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Sotheby’s Institute of Art is proud to support an annual research award through the Art Libraries Association of North America for undergraduate students writing on the subjects of art collecting and the art market since 2014.

The research award presents a unique opportunity to inspire and recognize deserving students while also promoting the creative use of art scholarship and information resources, a core part of the mission of Sotheby’s Institute of Art, which will soon be celebrating 50 years of scholarship and educating art world leaders.

The winners of this year’s research award are Duke University seniors Caroline Frank and Jason Kaplan, whose paper Der Berliner Kunstmarkt: An Analysis of The Berlin Art Market, 1930-1945 was “outstanding” according to Lee Sorensen, chair of the ARLIS committee judging submissions. Frank and Kaplan presented their research in March 2018 at the ARLIS/NA annual conference in New York in the New Voices in the Profession session.

Christine Kuan, CEO of Sotheby’s Institute of Art and Director of Sotheby’s Institute of Art-New York says “We are delighted to sponsor this award to further new research and scholarship on the history and development of the international art market” and wholeheartedly joins ARLIS and the faculty of Sotheby’s Institute of Art in congratulating Kaplan and Frank.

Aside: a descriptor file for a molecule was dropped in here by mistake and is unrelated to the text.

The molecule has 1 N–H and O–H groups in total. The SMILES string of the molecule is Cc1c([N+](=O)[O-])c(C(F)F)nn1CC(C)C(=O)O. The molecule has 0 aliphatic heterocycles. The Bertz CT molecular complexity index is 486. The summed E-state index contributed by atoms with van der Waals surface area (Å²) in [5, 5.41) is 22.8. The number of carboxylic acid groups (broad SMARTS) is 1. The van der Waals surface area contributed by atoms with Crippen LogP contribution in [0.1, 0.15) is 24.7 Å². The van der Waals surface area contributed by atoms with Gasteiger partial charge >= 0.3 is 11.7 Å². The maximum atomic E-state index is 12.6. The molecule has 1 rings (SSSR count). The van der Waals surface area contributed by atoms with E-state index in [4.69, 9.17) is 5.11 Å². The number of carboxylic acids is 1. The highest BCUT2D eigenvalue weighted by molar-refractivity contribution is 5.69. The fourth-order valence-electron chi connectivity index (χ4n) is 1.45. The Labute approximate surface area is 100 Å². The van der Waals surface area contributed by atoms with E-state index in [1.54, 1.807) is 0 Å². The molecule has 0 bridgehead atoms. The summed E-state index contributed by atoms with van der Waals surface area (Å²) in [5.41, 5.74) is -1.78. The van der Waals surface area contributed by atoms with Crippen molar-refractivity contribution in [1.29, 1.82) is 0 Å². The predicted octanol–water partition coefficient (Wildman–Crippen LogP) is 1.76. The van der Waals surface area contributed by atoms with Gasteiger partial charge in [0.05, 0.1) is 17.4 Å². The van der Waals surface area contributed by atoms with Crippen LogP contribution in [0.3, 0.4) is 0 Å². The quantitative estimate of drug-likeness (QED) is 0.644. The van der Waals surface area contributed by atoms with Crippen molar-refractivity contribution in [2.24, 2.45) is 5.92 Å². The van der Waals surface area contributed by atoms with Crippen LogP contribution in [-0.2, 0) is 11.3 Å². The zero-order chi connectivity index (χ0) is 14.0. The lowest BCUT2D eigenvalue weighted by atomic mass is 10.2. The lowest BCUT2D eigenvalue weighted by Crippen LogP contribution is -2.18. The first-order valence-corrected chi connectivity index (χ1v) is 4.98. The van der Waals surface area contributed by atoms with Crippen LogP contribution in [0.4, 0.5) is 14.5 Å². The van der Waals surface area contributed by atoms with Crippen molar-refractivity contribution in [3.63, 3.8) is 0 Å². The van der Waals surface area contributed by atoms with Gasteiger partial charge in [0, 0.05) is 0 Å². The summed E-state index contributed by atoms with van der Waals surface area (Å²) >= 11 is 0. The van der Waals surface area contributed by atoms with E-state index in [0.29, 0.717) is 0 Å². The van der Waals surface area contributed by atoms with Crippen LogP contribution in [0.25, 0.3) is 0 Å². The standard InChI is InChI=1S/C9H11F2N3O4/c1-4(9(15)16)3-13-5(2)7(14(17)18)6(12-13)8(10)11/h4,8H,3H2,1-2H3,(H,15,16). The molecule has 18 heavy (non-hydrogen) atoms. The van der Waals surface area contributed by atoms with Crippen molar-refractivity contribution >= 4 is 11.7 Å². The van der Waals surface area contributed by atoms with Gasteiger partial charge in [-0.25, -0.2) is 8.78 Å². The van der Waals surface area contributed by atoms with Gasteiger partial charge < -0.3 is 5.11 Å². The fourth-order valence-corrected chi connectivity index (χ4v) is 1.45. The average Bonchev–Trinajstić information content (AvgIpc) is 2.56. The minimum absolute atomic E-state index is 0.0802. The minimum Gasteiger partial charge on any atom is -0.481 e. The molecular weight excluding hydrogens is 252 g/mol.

Der Berliner Kunstmarkt: An Analysis of The Berlin Art Market, 1930-1945
Caroline Frank and Jason Kaplan

This paper investigates Berlin’s art auction market as it developed between 1930 and 1945. By analyzing Berlin’s auction data from the Getty Research Institute’s recently published database of German auction sales catalogues dating from 1930 to 1945, this paper explores the Third Reich’s influence on the Berlin fine art auction market. The analysis is separated into two main categories: 1) The Overall Market and 2) The Auction Houses, which includes a close examination of the auction houses Graupe and Lange. Key findings include 1) the inverse relationship between median selling price and the number of paintings sold over several years, indicating that paintings sold in Berlin during this time functioned more like normal goods rather than luxury items; 2) the interconnected relationship between the ownership and operations of many auction houses, including Graupe’s transition of control to Lange after fleeing from anti-Semitism in Berlin; and 3) the evidence that stolen artwork was auctioned for sale on several occasions, with most of the proceeds benefitting Hitler’s Nazi regime.

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